Think about it. Why would we want to move product from here to there when we can leapfrog mountains and oceans? We wouldn’t, of course, and that is why we use 3D printing.
Nicholas Negroponte, founder of the MIT Media Lab and co-founder of WIRED magazine, raised a similar question in 1995. In his seminal book, “Being Digital,” he discussed the idea in terms of videotaped movies.
Why, Negroponte asked, would anyone want to go to a store, browse a limited selection of films, choose a videotape, rent it, bring it home, view it and then return the videotape to the store? “The issue to me is one schlepping (and returning) atoms … versus receiving no-return, no-deposit bits.”
Why ship atoms — even his hardcover book — when you can send bits of data to the consumer, who would then transform it into pixels on the screen they wanted, when they wanted.
Fast-forward nine years. At its peak in 2004, the Blockbuster video store chain employed over 84,000 people worldwide, including 58,500 in the United States and 25,800 in other countries, with over 9,000 stores.
Now let’s hit the rewind button. Netflix began in 1997 as a company that sent a steady stream of movie CDs to the home, all while suggesting other movies that you would like to watch based on past preferences. They were still shipping atoms, of course, but they eliminated the pain consumers felt when forced to go to a video store to select a movie. And just as videotapes were subsumed by CDs, CDs went the way of videotapes.
Fortunately, CEO Reed Hastings managed a transition beginning in 2007 in which the company stopped physically shipping atoms and began transmitting bits. Consumers could transform the bits into pixels and eventually show not just movies but also content that Netflix created, when and where they wanted on the stationary, portable or mobile device they wanted.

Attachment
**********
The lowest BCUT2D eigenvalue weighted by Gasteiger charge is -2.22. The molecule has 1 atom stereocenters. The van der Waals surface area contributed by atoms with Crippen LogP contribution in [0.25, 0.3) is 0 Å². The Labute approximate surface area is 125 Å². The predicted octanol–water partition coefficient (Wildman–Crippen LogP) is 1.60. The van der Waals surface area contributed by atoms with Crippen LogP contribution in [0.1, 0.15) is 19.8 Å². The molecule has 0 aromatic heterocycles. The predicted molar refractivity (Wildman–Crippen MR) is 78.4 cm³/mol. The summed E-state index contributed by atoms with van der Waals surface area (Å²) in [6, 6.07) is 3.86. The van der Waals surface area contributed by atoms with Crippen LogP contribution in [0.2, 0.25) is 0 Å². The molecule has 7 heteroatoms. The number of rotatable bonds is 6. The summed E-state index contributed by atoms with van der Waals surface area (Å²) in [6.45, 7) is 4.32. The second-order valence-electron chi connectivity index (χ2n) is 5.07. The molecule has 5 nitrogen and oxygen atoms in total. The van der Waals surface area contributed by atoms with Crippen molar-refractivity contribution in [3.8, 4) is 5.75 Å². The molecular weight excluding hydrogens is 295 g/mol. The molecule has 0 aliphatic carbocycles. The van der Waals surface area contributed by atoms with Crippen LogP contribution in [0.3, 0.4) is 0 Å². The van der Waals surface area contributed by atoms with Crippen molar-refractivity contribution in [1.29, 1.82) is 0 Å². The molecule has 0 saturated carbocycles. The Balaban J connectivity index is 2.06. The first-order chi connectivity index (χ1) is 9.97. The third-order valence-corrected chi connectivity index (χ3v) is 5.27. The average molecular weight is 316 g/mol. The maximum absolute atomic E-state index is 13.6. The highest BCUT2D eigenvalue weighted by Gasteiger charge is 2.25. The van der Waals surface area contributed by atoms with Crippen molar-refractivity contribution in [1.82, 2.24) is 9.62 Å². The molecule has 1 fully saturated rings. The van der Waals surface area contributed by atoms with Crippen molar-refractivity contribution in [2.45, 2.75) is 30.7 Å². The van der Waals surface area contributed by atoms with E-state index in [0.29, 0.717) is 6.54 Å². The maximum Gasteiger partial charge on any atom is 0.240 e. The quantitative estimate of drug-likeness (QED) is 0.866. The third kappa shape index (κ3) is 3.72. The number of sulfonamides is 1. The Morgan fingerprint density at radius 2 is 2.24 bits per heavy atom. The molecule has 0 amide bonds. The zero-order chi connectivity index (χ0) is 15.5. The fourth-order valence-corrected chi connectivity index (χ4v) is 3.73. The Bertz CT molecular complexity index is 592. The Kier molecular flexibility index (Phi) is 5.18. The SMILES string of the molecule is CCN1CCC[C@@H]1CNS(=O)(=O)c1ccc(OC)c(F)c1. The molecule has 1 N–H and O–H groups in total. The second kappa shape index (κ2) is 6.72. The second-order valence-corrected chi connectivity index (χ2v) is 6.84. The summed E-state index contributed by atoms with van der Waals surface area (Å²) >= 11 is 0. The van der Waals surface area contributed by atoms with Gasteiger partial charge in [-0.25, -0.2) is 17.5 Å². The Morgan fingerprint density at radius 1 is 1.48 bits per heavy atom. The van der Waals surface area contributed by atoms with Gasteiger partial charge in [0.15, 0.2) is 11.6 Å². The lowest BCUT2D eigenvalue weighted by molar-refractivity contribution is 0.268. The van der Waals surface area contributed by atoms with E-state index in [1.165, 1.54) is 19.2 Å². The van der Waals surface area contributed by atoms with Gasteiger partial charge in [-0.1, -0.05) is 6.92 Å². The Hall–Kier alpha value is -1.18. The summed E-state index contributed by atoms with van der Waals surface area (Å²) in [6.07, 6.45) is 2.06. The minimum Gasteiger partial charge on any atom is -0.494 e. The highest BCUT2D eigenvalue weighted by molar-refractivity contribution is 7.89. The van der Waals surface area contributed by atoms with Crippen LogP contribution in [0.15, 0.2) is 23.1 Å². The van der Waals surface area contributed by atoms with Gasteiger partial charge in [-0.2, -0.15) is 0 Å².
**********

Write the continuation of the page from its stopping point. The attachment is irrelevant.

We are on the verge of a similar evolution of additive manufacturing. Why send CAD files to a distant supplier only to have them convert the files into physical goods that must be shipped across mountains and oceans? Instead, we should be converting the bits into the physical products by using 3D printing where they will be consumed, when they must be consumed.
Impossible, you say? Do not say that to the medical device industry. Yes, there are providers such as DiSanto Technology (now a GE Additive company) that offer medical device printing as a service, and those companies will prosper for some time to come. Yet hospitals and other institutions are 3D printing implants, prostheses and practice models where they are needed, today.
According to the Physicians as Manufacturers: The Rise of Point-of-care Manufacturing report published by the SME, 16 of the top 20 hospitals as ranked by U.S. News and World Report have implemented a 3D printing strategy.
More and more, the bit-to-atom conversion is taking place on-site. Historically, dentists would take a mold of a patient’s mouth, an uncomfortable procedure if there ever was one, and send the result to a lab. A couple of weeks later the metal crown would arrive and be fitted to the patient. Then digital X-rays came into being and a file could be transmitted to a nearby dental lab. Today the 3D printing can be done in the dentist’s office, within hours of the original scan.
Now take this concept to another level: 3D printing of parts, authorized by and with files provided by the OEM, at remote locations, using files the OEM provided. 3D printing-as-a-service platforms are being developed and implemented by the likes of Dassault Systèmes, Grow, Leo Lane, SAP and Siemens. The platforms offer the potential to securely transmit file data to be 3D printed at a distant location, while enabling the OEMs to maintain intellectual property protection, restrict the usage and be compensated for their investments.
Why ship atoms when you can transmit bits?
Pete Basiliere provides research-based insights for Gartner on 3D printing and digital printing hardware, software and materials, best practices, go-to-market strategies and technology trends.